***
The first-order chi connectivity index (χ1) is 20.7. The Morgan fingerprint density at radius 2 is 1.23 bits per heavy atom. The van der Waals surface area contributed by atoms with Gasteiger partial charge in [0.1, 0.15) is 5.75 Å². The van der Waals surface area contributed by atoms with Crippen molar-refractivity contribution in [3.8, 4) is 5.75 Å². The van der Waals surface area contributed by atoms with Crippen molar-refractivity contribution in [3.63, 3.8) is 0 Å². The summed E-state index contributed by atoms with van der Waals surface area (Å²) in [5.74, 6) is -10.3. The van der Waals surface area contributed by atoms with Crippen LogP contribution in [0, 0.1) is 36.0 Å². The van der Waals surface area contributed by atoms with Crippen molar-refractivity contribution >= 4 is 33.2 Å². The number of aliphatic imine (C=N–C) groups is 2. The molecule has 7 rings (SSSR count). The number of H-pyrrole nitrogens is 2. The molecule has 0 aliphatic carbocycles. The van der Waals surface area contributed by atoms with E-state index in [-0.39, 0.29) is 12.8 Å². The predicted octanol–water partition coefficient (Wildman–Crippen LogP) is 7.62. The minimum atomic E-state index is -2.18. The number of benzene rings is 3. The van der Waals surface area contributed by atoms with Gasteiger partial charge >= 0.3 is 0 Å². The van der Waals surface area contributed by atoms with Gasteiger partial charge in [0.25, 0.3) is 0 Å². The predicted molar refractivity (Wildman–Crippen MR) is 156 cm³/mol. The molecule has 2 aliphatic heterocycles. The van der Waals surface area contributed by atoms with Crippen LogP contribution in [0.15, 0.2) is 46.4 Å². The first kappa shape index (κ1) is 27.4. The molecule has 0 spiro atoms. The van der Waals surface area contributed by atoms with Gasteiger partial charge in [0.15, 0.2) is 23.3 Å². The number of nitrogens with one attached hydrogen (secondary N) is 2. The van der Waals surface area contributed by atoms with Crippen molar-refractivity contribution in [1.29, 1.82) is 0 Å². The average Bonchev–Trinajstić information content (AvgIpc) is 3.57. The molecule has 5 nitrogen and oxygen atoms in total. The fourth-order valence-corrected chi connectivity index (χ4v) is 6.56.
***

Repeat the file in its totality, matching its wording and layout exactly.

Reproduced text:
The first-order chi connectivity index (χ1) is 20.7. The Morgan fingerprint density at radius 2 is 1.23 bits per heavy atom. The van der Waals surface area contributed by atoms with Gasteiger partial charge in [0.1, 0.15) is 5.75 Å². The van der Waals surface area contributed by atoms with Crippen molar-refractivity contribution in [3.8, 4) is 5.75 Å². The van der Waals surface area contributed by atoms with Crippen molar-refractivity contribution in [3.63, 3.8) is 0 Å². The summed E-state index contributed by atoms with van der Waals surface area (Å²) in [5.74, 6) is -10.3. The van der Waals surface area contributed by atoms with Crippen LogP contribution in [0, 0.1) is 36.0 Å². The van der Waals surface area contributed by atoms with Crippen molar-refractivity contribution >= 4 is 33.2 Å². The number of aliphatic imine (C=N–C) groups is 2. The molecule has 7 rings (SSSR count). The number of H-pyrrole nitrogens is 2. The molecule has 0 aliphatic carbocycles. The van der Waals surface area contributed by atoms with E-state index in [-0.39, 0.29) is 12.8 Å². The predicted octanol–water partition coefficient (Wildman–Crippen LogP) is 7.62. The minimum atomic E-state index is -2.18. The number of benzene rings is 3. The van der Waals surface area contributed by atoms with Gasteiger partial charge >= 0.3 is 0 Å². The van der Waals surface area contributed by atoms with Gasteiger partial charge in [0.25, 0.3) is 0 Å². The predicted molar refractivity (Wildman–Crippen MR) is 156 cm³/mol. The molecule has 2 aliphatic heterocycles. The van der Waals surface area contributed by atoms with Crippen LogP contribution in [0.15, 0.2) is 46.4 Å². The first kappa shape index (κ1) is 27.4. The molecule has 0 spiro atoms. The van der Waals surface area contributed by atoms with Gasteiger partial charge in [0.15, 0.2) is 23.3 Å². The number of nitrogens with one attached hydrogen (secondary N) is 2. The van der Waals surface area contributed by atoms with Crippen molar-refractivity contribution in [1.29, 1.82) is 0 Å². The average Bonchev–Trinajstić information content (AvgIpc) is 3.57. The molecule has 5 nitrogen and oxygen atoms in total. The fourth-order valence-corrected chi connectivity index (χ4v) is 6.56.